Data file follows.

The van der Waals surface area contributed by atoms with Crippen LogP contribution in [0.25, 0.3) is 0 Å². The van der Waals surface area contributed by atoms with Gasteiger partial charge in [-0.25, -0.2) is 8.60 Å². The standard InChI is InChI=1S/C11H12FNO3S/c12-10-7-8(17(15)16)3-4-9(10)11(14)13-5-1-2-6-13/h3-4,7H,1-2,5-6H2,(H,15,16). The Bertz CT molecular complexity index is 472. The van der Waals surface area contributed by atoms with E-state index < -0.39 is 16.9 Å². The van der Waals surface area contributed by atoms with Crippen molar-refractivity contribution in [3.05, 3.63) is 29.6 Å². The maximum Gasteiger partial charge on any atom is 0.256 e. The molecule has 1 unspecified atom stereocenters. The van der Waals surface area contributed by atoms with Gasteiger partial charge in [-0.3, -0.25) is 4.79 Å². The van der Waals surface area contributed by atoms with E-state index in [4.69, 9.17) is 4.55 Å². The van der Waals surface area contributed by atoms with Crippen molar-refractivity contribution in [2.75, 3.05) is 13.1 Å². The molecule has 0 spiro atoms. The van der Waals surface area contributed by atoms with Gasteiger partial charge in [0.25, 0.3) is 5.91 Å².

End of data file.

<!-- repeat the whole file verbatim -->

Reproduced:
The van der Waals surface area contributed by atoms with Crippen LogP contribution in [0.25, 0.3) is 0 Å². The van der Waals surface area contributed by atoms with Gasteiger partial charge in [-0.25, -0.2) is 8.60 Å². The standard InChI is InChI=1S/C11H12FNO3S/c12-10-7-8(17(15)16)3-4-9(10)11(14)13-5-1-2-6-13/h3-4,7H,1-2,5-6H2,(H,15,16). The Bertz CT molecular complexity index is 472. The van der Waals surface area contributed by atoms with E-state index < -0.39 is 16.9 Å². The van der Waals surface area contributed by atoms with Crippen molar-refractivity contribution in [3.05, 3.63) is 29.6 Å². The maximum Gasteiger partial charge on any atom is 0.256 e. The molecule has 1 unspecified atom stereocenters. The van der Waals surface area contributed by atoms with Gasteiger partial charge in [-0.3, -0.25) is 4.79 Å². The van der Waals surface area contributed by atoms with E-state index in [4.69, 9.17) is 4.55 Å². The van der Waals surface area contributed by atoms with Crippen molar-refractivity contribution in [2.75, 3.05) is 13.1 Å². The molecule has 0 spiro atoms. The van der Waals surface area contributed by atoms with Gasteiger partial charge in [0.25, 0.3) is 5.91 Å².